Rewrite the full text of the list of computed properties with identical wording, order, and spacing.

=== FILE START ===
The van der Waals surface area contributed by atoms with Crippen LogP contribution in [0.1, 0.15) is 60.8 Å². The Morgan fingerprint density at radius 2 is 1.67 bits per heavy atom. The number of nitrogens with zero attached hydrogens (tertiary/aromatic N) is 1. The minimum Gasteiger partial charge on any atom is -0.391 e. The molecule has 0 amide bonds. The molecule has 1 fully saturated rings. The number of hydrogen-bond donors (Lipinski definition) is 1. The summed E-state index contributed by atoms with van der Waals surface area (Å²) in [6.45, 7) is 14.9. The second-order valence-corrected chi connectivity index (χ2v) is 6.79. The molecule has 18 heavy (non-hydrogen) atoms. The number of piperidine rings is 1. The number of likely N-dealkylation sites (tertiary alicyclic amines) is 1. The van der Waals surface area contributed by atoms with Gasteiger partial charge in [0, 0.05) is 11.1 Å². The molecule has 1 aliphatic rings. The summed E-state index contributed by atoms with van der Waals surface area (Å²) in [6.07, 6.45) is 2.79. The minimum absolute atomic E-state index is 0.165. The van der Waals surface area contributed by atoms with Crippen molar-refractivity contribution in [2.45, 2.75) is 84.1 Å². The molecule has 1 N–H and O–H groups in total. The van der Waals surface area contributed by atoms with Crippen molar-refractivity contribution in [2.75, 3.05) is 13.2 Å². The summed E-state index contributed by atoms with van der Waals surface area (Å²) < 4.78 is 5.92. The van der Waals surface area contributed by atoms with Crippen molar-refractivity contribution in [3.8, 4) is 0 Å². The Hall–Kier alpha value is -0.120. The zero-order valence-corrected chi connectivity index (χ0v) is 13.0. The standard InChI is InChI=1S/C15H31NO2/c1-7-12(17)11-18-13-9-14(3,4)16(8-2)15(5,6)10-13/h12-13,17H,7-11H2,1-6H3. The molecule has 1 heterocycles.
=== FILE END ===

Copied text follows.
The van der Waals surface area contributed by atoms with Crippen LogP contribution in [0.1, 0.15) is 60.8 Å². The Morgan fingerprint density at radius 2 is 1.67 bits per heavy atom. The number of nitrogens with zero attached hydrogens (tertiary/aromatic N) is 1. The minimum Gasteiger partial charge on any atom is -0.391 e. The molecule has 0 amide bonds. The molecule has 1 fully saturated rings. The number of hydrogen-bond donors (Lipinski definition) is 1. The summed E-state index contributed by atoms with van der Waals surface area (Å²) in [6.45, 7) is 14.9. The second-order valence-corrected chi connectivity index (χ2v) is 6.79. The molecule has 18 heavy (non-hydrogen) atoms. The number of piperidine rings is 1. The number of likely N-dealkylation sites (tertiary alicyclic amines) is 1. The van der Waals surface area contributed by atoms with Gasteiger partial charge in [0, 0.05) is 11.1 Å². The molecule has 1 aliphatic rings. The summed E-state index contributed by atoms with van der Waals surface area (Å²) in [6.07, 6.45) is 2.79. The minimum absolute atomic E-state index is 0.165. The van der Waals surface area contributed by atoms with Crippen molar-refractivity contribution in [2.45, 2.75) is 84.1 Å². The molecule has 1 N–H and O–H groups in total. The van der Waals surface area contributed by atoms with Crippen molar-refractivity contribution in [2.75, 3.05) is 13.2 Å². The summed E-state index contributed by atoms with van der Waals surface area (Å²) < 4.78 is 5.92. The van der Waals surface area contributed by atoms with Crippen molar-refractivity contribution in [3.8, 4) is 0 Å². The Hall–Kier alpha value is -0.120. The zero-order valence-corrected chi connectivity index (χ0v) is 13.0. The standard InChI is InChI=1S/C15H31NO2/c1-7-12(17)11-18-13-9-14(3,4)16(8-2)15(5,6)10-13/h12-13,17H,7-11H2,1-6H3. The molecule has 1 heterocycles.